My Relationship to Smoking

Cigarettes were recommended to me my freshman year at Kenyon. I was told that smoking “would fit my aesthetic,” though the same person later told me that I had no aesthetic, so I’m not sure what to make of that. It was wintry for late October, and on a recognizable swing in the freshman quad, I smoked two Marlboro Golds that I didn’t really enjoy. He said this was a good moment because it was better to smoke when it was cold, though I have since learned I don’t necessarily agree. Your fingers don’t freeze off in the summer, but then again, the tobacco doesn’t mix with snow flakes either. I smoked two cigarettes, got absurdly dizzy, and knew I’d be smoking again soon. It wasn’t that I particularly liked the taste or the nicotine high; it was that I kind of agreed with him, it made sense for me. A noncommittal way to self-destruct.

I smoked cigarettes because the boyfriend I was with at the time smoked cigarettes and he wanted both to kill me and keep me alive as miserable as he was. I smoked the Newports he found on a floor at an Old K party, the Turkish Royals he picked out just for me, and, of course, the Marlboro Golds that were our favorite. I became obsessed with the brands, who smoked what kind of cigarette and why, because I seized little details to keep myself grounded. At my height, I estimate I was smoking a few cigarettes a week and several on the weekends. I tried to limit my intake so that when I started to feel a craving, I stopped for a couple of days.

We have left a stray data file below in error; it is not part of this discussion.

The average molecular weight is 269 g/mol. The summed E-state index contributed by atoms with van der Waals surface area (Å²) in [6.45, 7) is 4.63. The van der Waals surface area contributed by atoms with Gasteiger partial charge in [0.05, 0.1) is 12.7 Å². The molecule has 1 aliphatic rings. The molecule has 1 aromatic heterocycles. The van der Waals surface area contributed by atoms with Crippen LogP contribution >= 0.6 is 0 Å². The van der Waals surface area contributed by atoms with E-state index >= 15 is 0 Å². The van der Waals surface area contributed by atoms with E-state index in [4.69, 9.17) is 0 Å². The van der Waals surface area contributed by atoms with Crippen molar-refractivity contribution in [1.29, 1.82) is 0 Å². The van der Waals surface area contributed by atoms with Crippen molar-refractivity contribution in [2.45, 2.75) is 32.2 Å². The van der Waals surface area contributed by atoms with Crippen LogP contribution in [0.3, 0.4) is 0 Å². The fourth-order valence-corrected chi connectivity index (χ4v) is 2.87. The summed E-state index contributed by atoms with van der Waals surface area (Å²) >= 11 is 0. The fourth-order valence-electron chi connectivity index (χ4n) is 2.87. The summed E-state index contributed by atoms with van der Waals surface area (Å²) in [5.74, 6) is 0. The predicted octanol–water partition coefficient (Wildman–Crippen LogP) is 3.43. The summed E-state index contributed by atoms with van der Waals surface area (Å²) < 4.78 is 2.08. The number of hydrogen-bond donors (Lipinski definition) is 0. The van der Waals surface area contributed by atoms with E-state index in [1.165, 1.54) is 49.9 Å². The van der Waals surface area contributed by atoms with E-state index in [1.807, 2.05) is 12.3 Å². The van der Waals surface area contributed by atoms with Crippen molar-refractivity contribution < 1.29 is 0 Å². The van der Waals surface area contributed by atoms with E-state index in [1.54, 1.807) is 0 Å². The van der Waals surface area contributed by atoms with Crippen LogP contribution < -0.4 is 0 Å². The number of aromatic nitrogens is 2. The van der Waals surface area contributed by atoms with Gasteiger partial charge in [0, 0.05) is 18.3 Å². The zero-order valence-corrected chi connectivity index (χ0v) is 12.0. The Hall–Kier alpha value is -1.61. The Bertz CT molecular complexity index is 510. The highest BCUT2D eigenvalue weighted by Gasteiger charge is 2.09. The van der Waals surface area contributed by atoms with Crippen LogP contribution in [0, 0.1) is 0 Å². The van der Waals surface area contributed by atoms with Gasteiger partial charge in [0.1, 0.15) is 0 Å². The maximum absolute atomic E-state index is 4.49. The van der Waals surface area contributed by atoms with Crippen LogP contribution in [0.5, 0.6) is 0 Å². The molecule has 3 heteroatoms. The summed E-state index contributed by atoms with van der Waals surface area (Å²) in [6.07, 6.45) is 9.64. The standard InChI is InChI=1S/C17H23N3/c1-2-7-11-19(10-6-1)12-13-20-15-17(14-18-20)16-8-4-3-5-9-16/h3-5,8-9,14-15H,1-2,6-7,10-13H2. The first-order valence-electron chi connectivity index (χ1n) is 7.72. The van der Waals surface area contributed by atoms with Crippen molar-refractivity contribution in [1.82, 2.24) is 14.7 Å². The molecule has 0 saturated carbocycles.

I smoked weed for the first time the following January. I got a little high, which is rare for the first time, but we credited my success to my smoking experience. Then, an obsessive love affair began as I did my best to drown myself in the drugs that wouldn’t destroy me if I was careful enough. And I was careful enough. Even as I was literally suffocating myself, I kept resisting the pull of addiction because only part of me had died and I knew the rest could come back. I kept smoking even after we broke up. Weed was for self-medicating and cigarettes were for memories.

My relationship to smoking has changed now. I don’t partake anymore because smoking defined that period of my life. The further I get from there, the more the compulsion lessens. I still kind of think it’s okay to have one cigarette on the weekends, but I know for myself that that would never stay so limited. Honestly, I haven’t met many people who sustained the smoking once a week thing without either deciding they don’t like it or buying their first pack. The bottom line is that smoking cigarettes is bad for you. It’s expensive, it’s inhaling chemicals, and it’s hellish to quit. I was a minor smoker by any consideration and part of me still craves a hit when I smell smoke.

Smoking weed I take less of a hard line on. I don’t think there is anything wrong with casually getting high, by yourself or with friends. Personally, I was at a point that I couldn’t make it through most days without a hit, and I judged that to be too much. There are all sorts of coping devices, whether it’s a midnight joint, a beer at the end of the week, or a TV show before bed. The important part is to watch your relationship to anything that could turn unhealthy, or obsessive.  

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